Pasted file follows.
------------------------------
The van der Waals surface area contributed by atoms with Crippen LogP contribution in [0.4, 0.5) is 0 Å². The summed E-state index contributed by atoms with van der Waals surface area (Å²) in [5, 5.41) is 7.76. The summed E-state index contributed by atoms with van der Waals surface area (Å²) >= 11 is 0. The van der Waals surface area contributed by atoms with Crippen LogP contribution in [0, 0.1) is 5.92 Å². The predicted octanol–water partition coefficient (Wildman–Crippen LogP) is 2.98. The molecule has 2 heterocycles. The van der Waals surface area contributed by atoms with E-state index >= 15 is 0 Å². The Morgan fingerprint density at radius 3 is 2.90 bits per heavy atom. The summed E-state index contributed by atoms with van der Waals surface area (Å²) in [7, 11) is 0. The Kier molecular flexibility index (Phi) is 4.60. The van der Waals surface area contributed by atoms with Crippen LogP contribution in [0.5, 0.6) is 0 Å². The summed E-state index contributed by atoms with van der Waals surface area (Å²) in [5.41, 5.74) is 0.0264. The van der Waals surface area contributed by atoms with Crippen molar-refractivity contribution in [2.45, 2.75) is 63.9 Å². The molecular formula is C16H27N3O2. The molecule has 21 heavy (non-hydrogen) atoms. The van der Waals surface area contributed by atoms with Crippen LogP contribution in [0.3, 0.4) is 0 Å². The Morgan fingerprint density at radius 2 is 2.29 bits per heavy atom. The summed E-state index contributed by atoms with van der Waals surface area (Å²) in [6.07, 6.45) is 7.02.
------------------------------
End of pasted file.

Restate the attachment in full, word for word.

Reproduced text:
The van der Waals surface area contributed by atoms with Crippen LogP contribution in [0.4, 0.5) is 0 Å². The summed E-state index contributed by atoms with van der Waals surface area (Å²) in [5, 5.41) is 7.76. The summed E-state index contributed by atoms with van der Waals surface area (Å²) >= 11 is 0. The van der Waals surface area contributed by atoms with Crippen LogP contribution in [0, 0.1) is 5.92 Å². The predicted octanol–water partition coefficient (Wildman–Crippen LogP) is 2.98. The molecule has 2 heterocycles. The van der Waals surface area contributed by atoms with E-state index >= 15 is 0 Å². The Morgan fingerprint density at radius 3 is 2.90 bits per heavy atom. The summed E-state index contributed by atoms with van der Waals surface area (Å²) in [7, 11) is 0. The Kier molecular flexibility index (Phi) is 4.60. The van der Waals surface area contributed by atoms with Crippen LogP contribution in [0.5, 0.6) is 0 Å². The summed E-state index contributed by atoms with van der Waals surface area (Å²) in [5.41, 5.74) is 0.0264. The van der Waals surface area contributed by atoms with Crippen molar-refractivity contribution in [2.45, 2.75) is 63.9 Å². The molecular formula is C16H27N3O2. The molecule has 21 heavy (non-hydrogen) atoms. The van der Waals surface area contributed by atoms with Crippen LogP contribution in [0.3, 0.4) is 0 Å². The Morgan fingerprint density at radius 2 is 2.29 bits per heavy atom. The summed E-state index contributed by atoms with van der Waals surface area (Å²) in [6.07, 6.45) is 7.02.